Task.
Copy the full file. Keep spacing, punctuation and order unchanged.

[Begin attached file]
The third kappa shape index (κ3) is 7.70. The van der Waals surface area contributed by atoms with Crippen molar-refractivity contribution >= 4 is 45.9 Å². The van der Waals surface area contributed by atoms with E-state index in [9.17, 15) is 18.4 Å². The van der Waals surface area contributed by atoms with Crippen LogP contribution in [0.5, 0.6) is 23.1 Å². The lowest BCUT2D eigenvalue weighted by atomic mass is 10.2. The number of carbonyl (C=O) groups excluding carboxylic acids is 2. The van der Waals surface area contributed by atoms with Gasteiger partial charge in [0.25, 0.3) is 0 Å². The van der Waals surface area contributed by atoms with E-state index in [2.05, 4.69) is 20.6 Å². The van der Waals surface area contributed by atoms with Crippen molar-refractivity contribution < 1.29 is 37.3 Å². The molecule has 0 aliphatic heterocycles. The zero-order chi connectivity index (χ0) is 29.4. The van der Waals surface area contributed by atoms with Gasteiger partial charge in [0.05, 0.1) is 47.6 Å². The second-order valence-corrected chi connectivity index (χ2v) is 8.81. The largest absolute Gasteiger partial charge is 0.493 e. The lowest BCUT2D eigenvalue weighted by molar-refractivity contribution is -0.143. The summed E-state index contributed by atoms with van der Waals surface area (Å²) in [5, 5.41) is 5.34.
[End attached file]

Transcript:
The third kappa shape index (κ3) is 7.70. The van der Waals surface area contributed by atoms with Crippen molar-refractivity contribution >= 4 is 45.9 Å². The van der Waals surface area contributed by atoms with E-state index in [9.17, 15) is 18.4 Å². The van der Waals surface area contributed by atoms with Crippen LogP contribution in [0.5, 0.6) is 23.1 Å². The lowest BCUT2D eigenvalue weighted by atomic mass is 10.2. The number of carbonyl (C=O) groups excluding carboxylic acids is 2. The van der Waals surface area contributed by atoms with Gasteiger partial charge in [0.25, 0.3) is 0 Å². The van der Waals surface area contributed by atoms with E-state index in [2.05, 4.69) is 20.6 Å². The van der Waals surface area contributed by atoms with Crippen molar-refractivity contribution < 1.29 is 37.3 Å². The molecule has 0 aliphatic heterocycles. The zero-order chi connectivity index (χ0) is 29.4. The van der Waals surface area contributed by atoms with Gasteiger partial charge in [0.05, 0.1) is 47.6 Å². The second-order valence-corrected chi connectivity index (χ2v) is 8.81. The largest absolute Gasteiger partial charge is 0.493 e. The lowest BCUT2D eigenvalue weighted by molar-refractivity contribution is -0.143. The summed E-state index contributed by atoms with van der Waals surface area (Å²) in [5, 5.41) is 5.34.